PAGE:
MoEF reject GoM proposal on multiple FACs | delhi | Hindustan Times
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MoEF reject GoM proposal on multiple FACs

The environment ministry has rejected a suggestion of Group of Ministers (GoM) to have sector-wise forest advisory committees (FACs) to fasten the project approval process.

delhi Updated: May 28, 2012 21:05 IST
Chetan Chauhan

The environment ministry has rejected a suggestion of Group of Ministers (GoM) to have sector-wise forest advisory committees (FACs) to fasten the project approval process.

The GoM on coal and mining issues headed by finance minister Pranab Mukherjee had asked the environment ministry to set up an FAC each for a sector. It would have meant a committee to consider mining projects and another for power sector projects.

The new format, if accepted, would have meant forest clearance on lines similar to environmental clearance, where approval is given by sectoral Expert Appraisal Committees (EAC).

The ministry has, however, not accepted the proposal and GoM will be informed about the decision on Wednesday.

According to a senior ministry functionary, the single FAC is doing it work efficiently and no projects are pending with it. “There is no need for sectoral FACs as of now,” the functionary told HT.

Environment minister Jayanthi Natarajan is expected to oppose the move to dilute green rules at the GoM and will insist that the ministry will continue to follow the Supreme Court directions in this regard.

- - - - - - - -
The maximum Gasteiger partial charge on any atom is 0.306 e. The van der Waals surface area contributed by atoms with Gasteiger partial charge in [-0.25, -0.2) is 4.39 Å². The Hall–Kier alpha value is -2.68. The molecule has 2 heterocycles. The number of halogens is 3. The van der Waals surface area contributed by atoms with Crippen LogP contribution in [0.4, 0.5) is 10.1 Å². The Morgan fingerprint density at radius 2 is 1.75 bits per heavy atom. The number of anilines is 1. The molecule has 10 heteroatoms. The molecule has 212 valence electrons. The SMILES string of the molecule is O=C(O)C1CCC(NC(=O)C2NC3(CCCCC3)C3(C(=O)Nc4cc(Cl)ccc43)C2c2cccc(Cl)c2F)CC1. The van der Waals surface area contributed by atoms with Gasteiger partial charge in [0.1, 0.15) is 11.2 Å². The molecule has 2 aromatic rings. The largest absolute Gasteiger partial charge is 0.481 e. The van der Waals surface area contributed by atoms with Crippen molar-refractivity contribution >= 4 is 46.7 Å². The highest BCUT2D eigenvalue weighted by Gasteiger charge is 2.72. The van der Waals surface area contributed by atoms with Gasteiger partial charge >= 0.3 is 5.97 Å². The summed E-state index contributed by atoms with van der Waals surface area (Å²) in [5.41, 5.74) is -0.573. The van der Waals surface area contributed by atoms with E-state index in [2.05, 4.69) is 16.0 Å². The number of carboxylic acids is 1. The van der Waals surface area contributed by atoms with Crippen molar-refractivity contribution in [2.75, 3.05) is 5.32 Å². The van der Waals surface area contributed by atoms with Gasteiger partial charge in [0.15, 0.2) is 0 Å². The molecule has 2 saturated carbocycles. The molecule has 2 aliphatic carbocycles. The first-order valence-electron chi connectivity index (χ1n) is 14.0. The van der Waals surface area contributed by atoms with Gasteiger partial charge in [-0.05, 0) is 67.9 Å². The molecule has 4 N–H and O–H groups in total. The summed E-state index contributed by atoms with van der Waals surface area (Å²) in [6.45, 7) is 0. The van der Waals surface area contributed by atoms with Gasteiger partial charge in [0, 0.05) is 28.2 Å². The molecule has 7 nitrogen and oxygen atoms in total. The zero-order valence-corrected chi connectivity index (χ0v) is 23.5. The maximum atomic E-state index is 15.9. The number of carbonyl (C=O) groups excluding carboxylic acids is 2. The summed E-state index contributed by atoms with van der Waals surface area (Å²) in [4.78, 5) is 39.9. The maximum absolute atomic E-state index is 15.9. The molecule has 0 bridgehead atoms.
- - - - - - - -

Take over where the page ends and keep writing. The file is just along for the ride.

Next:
The Supreme Court had said that National Board for Wildlife will consider projects coming up within 10 kms radius of around 600 protected areas in India. “There is no change in that norm,” she said.

But, as HT had reported on Monday, Natarajan said there was discussion on keeping tiger and elephant areas out of purview of NBWL’s standing committee.

Primarily because non-official NBWL members had refused to become “clearing house” for all projects under consideration. The non-official NBWL members had also asked the ministry to prepare proper guidelines for processing the projects and discuss important wildlife conservation issues.

As a result, many road and infrastructure projects passing through wildlife areas are struck. So, the ministry decided to limit the functioning of the standing committee in forest outside protected areas. At a meeting in February 2012, when the guidance document for projects to be considered by the committee was reviewed, the roadblocks were inserted. The changes as reported by HT were never placed in public domain and circulated internally.

Natarajan, however, said no rules have been changed and there is status quo regarding the projects to be considered by the the standing committee. That is, the committee will consider the projects outside protected areas, as referred by FAC. Non-official members of NBWL said that was not the case earlier.